The recent 5-4 decision by the United States Supreme Court in a case brought before them through the intervention of a group known as Citizens United has created a major sensation on the American political scene. It joins other landmark cases such as Roe Versus Wade and Brown Versus School Board in its making of waves, and some commentators have even dipped into the deep past and likened it to the Dred Scott case on slavery prior to the Civil War and Plessy Versus Ferguson on segregation after 1865.
What the Supreme Court decided by a one vote margin was that money equaled free speech and its use could not be curtailed by State laws during elections. To the dissenters, this meant that elections in America now could be legally “bought.”
So what do we know about this group that successfully challenged spending limits on the amount that individuals (which include corporations and labor unions) can use to support candidates who, from their point of view, if elected, will favor their donors in the passage of legislation?
David Bossie is not a name known to most Americans. For the past decade, the Massachusetts native has been President and Chairman of an outfit that Wikipedia describes as “a conservative advocacy organization.” He apparently first surfaced during a CBS investigative report on “dirty tricks” in connection with harassment of the family of a young woman in Arkansas who committed suicide – an action that was said to have been inspired by an alleged affair with President Bill Clinton. Next Bossie, in Washington, D.C., was involved in the exposing the Clintons’ ties to the so-called Whitewater scandal. Working for Indiana Congressman, Dan Burton , Chairman of the House Committee investigating the Arkansas land deal gone sour, Bossie was actually fired for having tampered with various documents and recordings.
As an author, Bossie’s work is predictably right-wing and includes attacks on John Kerry, Hilary Clinton and Al Gore. He has also made slanted movies – one of which attributes the 2008 financial plunge not to the manipulations of Wall Street, but to “the selfishness of the Baby Boomer generation.”
Citizens United reached the zenith of its political effectiveness when its challenge to expenditure reached the U.S Supreme Court. The landmark 5-4 decision in the case of Citizens United Versus Federal Election Commission resulted in a prevailing opinion that the First Amendment to the Constitution does not allow government to put restrictions on political messages by corporations and labor unions. Citizens United brought their suit because it wanted to advertise a film it had made attacking Hillary Clinton in apparent violation of the Bi-Partisan Campaign Reform Act ( McCain-Feingold) passed in 2002. That law would have prevented the film from being shown on TV within 30 days of the 2008 Democratic Presidential Primaries, in which Hillary Clinton was a candidate.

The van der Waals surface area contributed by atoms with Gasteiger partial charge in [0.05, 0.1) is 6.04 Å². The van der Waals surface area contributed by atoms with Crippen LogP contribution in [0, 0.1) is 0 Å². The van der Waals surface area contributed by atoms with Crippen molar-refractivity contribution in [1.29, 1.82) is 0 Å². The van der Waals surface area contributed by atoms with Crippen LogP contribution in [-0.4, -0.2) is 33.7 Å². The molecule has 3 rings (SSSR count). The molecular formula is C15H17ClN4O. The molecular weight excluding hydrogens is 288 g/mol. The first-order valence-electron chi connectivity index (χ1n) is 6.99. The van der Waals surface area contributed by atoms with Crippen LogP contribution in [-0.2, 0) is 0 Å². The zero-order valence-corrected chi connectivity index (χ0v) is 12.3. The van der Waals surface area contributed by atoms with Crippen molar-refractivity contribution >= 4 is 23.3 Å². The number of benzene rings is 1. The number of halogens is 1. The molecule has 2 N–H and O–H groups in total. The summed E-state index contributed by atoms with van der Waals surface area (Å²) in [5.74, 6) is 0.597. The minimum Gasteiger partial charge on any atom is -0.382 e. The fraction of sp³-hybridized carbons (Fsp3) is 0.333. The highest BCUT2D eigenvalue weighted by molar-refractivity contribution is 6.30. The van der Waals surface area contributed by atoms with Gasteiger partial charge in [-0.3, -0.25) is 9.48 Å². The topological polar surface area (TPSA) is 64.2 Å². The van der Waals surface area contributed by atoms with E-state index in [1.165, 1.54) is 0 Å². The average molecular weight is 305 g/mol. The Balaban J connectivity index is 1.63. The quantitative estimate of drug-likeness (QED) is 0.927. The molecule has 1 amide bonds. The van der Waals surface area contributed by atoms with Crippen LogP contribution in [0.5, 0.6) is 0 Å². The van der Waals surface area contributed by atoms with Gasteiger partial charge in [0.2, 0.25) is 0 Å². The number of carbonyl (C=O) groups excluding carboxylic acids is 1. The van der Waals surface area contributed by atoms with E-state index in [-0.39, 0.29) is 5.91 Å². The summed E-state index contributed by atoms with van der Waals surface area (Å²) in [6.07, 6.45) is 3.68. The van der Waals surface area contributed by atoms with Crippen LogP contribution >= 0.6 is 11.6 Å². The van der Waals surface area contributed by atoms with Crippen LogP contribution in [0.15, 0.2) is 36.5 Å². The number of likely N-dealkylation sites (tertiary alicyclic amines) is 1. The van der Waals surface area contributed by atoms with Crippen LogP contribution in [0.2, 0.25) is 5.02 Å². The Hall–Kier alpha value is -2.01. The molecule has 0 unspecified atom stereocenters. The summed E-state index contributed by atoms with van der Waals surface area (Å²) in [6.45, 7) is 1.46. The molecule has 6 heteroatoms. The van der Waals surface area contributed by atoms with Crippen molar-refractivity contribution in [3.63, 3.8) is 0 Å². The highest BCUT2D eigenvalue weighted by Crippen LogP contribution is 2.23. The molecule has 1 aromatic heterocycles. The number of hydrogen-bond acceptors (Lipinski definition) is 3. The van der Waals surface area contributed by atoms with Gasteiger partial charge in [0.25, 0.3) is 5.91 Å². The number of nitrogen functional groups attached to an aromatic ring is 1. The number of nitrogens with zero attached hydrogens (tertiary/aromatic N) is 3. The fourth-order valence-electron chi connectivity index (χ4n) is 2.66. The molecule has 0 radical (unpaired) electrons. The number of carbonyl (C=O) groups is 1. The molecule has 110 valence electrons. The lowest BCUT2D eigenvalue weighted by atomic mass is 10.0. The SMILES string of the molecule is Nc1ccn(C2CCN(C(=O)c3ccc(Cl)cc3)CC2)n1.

Rather unnoticed in all of the commotion caused by the ruling was the fact that the Court’s fiat did not undo requirements in any of these political ads for “disclaimers and disclosures” by the sponsors.
Thus, jumping ahead to 2011 and the November 11th vote in Ohio to overturn that State Legislature’s passage of bill to end collective bargaining for public workers, Citizens United weighed in with a six figure donation -$100,000 to play a 30 second TV spot. David Bossie openly announced this donation from this group, but there was no mention of who had really paid for it. The circumstances brought a response from the pro-workers coalition that Citizens United’s move was “a desperate attempt by another shadowy out-of-State group that refuses to disclose the source of its money.”
Citizens United’s infusion of cash, however, did not have the desired effect. By a whopping 60-40 margin, the Ohio Republicans anti-worker, anti-middle class legislation was defeated.
While it is obvious that the untraceable six figure donation by the Citizens United organization did not succeed in buying the Ohio election, the same may not be true in future cases. Money needed for campaigns had already surged to hitherto unimaginable heights and consumes most candidates for major office. The media already categorizes those who enter the political arena as viable (if they can raise money) or non-viable (if they cannot). Public disgust with elected officials directly follows out of such buying and selling of political favors. Note that only 9 percent of the electorate approves of Congress.
The Citizen United’s verdict only exacerbates the problem. If money is free speech, then our democracy as we have known it will be eventually doomed. One can bet that Citizens United is funded by the top 1 percent of the richest Americans who now will be able to use their wealth to influence elections more easily – one could even say “freely” – in buying more privileges for themselves. Their attempts, through will’o’the wisps nostrums like 9-9-9 or the Texas Flat Tax, to garner for the rich ever more of an unbalanced chunk of the national fiscal pie, do follow a twisted path back into America’s past to the pre-Revolutionary Tory aristocracy against which we revolted.
Even now, efforts are under way to counteract this blow to our American liberties by working for an amendment to the Constitution to undo this injustice. We have been there before with other horrid Supreme Court decisions, for example when a pro-slavery U.S. Supreme Court majority declared that a slave was always a slave, even in a free State, or that “separate” meant “equal” when it so clearly didn’t.
In those earlier cases, we Americans eventually “overcame.” Hopefully, we will bestir ourselves to do so once again.